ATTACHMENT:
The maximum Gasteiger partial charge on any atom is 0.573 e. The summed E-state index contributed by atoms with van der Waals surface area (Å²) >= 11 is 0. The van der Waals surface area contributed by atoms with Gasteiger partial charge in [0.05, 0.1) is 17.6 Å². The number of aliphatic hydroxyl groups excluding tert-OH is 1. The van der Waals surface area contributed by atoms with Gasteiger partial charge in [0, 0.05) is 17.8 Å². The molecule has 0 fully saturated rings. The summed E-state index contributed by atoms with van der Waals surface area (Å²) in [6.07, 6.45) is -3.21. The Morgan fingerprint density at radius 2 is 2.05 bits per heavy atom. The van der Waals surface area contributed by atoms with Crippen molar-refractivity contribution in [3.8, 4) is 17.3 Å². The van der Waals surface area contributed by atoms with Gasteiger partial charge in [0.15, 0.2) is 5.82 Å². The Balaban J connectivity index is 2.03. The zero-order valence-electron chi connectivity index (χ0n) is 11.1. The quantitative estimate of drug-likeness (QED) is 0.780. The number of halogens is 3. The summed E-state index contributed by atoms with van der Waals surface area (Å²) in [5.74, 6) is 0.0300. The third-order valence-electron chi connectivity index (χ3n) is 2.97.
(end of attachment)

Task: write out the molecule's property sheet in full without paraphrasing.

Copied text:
The maximum Gasteiger partial charge on any atom is 0.573 e. The summed E-state index contributed by atoms with van der Waals surface area (Å²) >= 11 is 0. The van der Waals surface area contributed by atoms with Gasteiger partial charge in [0.05, 0.1) is 17.6 Å². The number of aliphatic hydroxyl groups excluding tert-OH is 1. The van der Waals surface area contributed by atoms with Gasteiger partial charge in [0, 0.05) is 17.8 Å². The molecule has 0 fully saturated rings. The summed E-state index contributed by atoms with van der Waals surface area (Å²) in [6.07, 6.45) is -3.21. The Morgan fingerprint density at radius 2 is 2.05 bits per heavy atom. The van der Waals surface area contributed by atoms with Crippen molar-refractivity contribution in [3.8, 4) is 17.3 Å². The van der Waals surface area contributed by atoms with Gasteiger partial charge in [0.15, 0.2) is 5.82 Å². The Balaban J connectivity index is 2.03. The zero-order valence-electron chi connectivity index (χ0n) is 11.1. The quantitative estimate of drug-likeness (QED) is 0.780. The number of halogens is 3. The summed E-state index contributed by atoms with van der Waals surface area (Å²) in [5.74, 6) is 0.0300. The third-order valence-electron chi connectivity index (χ3n) is 2.97.